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Ethical Review and Approval

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Ethical Review and Approval

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  1. Ethical Review and Approval Chapter 24

  2. 24.1 Ethics Committee Responsibilities (1 of 2) The three primary goals of research ethics committees (RECs), often called Institutional Review Boards (IRBs), are to: • protect the “human subjects” who will participate in research; • protect researchers by preventing them from engaging in activities that could cause harm; and • legally protect the researcher’s institution from the liability that could occur as a result of research activities.

  3. 24.1 Ethics Committee Responsibilities (2 of 2) The major functions of ethics review boards are to: • review new and revised research protocols; • approve or disapprove of those protocols; • ensure that informed consent is documented (if required); and • conduct continuing review of long-term research projects.

  4. 24.2 Ethics Committee Composition • Research ethics committees are usually composed of at least five members, preferably from diverse backgrounds, including both scientists and nonscientists.

  5. 24.3 Application Materials • Some research ethics committees ask applicants to provide a narrative research statement that addresses a list of possible ethical concerns; others require the completion of dozens of pages of forms.

  6. Figure 24-1

  7. Figure 24-1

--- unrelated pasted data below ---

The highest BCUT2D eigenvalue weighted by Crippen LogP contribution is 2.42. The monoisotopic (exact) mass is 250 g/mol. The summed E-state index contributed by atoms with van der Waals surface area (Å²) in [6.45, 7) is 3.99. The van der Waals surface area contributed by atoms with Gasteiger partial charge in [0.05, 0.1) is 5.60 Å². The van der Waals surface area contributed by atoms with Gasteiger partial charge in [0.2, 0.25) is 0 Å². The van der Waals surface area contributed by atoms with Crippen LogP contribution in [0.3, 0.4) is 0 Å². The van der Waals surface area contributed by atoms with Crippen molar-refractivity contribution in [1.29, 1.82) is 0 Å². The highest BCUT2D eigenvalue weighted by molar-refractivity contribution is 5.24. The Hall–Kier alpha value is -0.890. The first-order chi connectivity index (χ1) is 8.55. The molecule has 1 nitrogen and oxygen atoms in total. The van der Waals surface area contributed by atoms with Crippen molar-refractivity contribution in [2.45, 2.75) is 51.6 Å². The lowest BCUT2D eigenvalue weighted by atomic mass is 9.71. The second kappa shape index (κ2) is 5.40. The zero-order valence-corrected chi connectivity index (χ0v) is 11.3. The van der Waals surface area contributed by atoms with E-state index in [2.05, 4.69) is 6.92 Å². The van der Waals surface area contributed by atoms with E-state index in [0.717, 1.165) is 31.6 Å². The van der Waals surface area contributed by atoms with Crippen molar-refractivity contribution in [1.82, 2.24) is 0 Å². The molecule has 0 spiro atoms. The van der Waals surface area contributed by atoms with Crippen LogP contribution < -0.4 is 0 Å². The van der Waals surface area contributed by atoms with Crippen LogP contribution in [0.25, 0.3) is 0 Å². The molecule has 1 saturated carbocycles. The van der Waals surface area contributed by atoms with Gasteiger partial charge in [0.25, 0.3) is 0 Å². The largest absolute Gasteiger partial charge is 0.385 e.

8. Figure 24-1

  9. 24.4 Review Process Once all application materials have been submitted to a research ethics committee, there are three possible next steps: • Exemption • Expedited review • Full review

  10. 24.5 Review by Multiple Committees At least three issues must be resolved prior to submission of a research proposal to multiple committees: • The application documents that will be required • The wording of the informed consent statement • The order of review

  11. 24.6 Ongoing Review • All ongoing research protocols must be re-reviewed annually (or more often, at the discretion of the ethics review committee).

  12. 24.7 Conflicts of Interest • When a financial or other relationship (personal relationships, board membership, or others) could bias the design, conduct, or reporting of the study, the potential conflict of interest (COI) must be disclosed. • The disclosure of a potential COI is not an admission of bias, but it is an important assurance of transparency.

  13. 24.8 Is Ethics Review Required? • The decision to exempt a project from review can be made only by the relevant ethics committees. • Research protocols cannot be retroactively approved, so researchers must take the time to undergo a formal review prior to collecting any data or analyzing any data files.